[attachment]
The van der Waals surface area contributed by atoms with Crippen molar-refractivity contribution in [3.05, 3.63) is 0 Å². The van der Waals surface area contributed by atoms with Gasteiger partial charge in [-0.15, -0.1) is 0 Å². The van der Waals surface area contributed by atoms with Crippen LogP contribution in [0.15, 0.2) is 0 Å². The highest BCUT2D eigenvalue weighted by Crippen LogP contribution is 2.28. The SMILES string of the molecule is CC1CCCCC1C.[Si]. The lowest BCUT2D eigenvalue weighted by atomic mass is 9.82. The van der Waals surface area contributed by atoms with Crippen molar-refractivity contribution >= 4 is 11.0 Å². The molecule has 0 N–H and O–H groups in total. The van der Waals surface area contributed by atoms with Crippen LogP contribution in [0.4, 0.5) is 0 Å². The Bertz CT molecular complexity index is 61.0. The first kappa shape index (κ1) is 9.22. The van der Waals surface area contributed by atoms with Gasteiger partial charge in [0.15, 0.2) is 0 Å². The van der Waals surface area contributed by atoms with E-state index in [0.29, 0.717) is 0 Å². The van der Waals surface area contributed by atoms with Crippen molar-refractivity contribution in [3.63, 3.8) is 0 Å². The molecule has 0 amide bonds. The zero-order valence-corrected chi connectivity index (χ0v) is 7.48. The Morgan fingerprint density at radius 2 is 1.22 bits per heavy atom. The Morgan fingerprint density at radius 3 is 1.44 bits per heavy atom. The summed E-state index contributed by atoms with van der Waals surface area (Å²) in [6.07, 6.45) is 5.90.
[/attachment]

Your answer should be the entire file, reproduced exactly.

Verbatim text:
The van der Waals surface area contributed by atoms with Crippen molar-refractivity contribution in [3.05, 3.63) is 0 Å². The van der Waals surface area contributed by atoms with Gasteiger partial charge in [-0.15, -0.1) is 0 Å². The van der Waals surface area contributed by atoms with Crippen LogP contribution in [0.15, 0.2) is 0 Å². The highest BCUT2D eigenvalue weighted by Crippen LogP contribution is 2.28. The SMILES string of the molecule is CC1CCCCC1C.[Si]. The lowest BCUT2D eigenvalue weighted by atomic mass is 9.82. The van der Waals surface area contributed by atoms with Crippen molar-refractivity contribution >= 4 is 11.0 Å². The molecule has 0 N–H and O–H groups in total. The van der Waals surface area contributed by atoms with Crippen LogP contribution in [0.4, 0.5) is 0 Å². The Bertz CT molecular complexity index is 61.0. The first kappa shape index (κ1) is 9.22. The van der Waals surface area contributed by atoms with Gasteiger partial charge in [0.15, 0.2) is 0 Å². The van der Waals surface area contributed by atoms with E-state index in [0.29, 0.717) is 0 Å². The van der Waals surface area contributed by atoms with Crippen molar-refractivity contribution in [3.63, 3.8) is 0 Å². The molecule has 0 amide bonds. The zero-order valence-corrected chi connectivity index (χ0v) is 7.48. The Morgan fingerprint density at radius 2 is 1.22 bits per heavy atom. The Morgan fingerprint density at radius 3 is 1.44 bits per heavy atom. The summed E-state index contributed by atoms with van der Waals surface area (Å²) in [6.07, 6.45) is 5.90.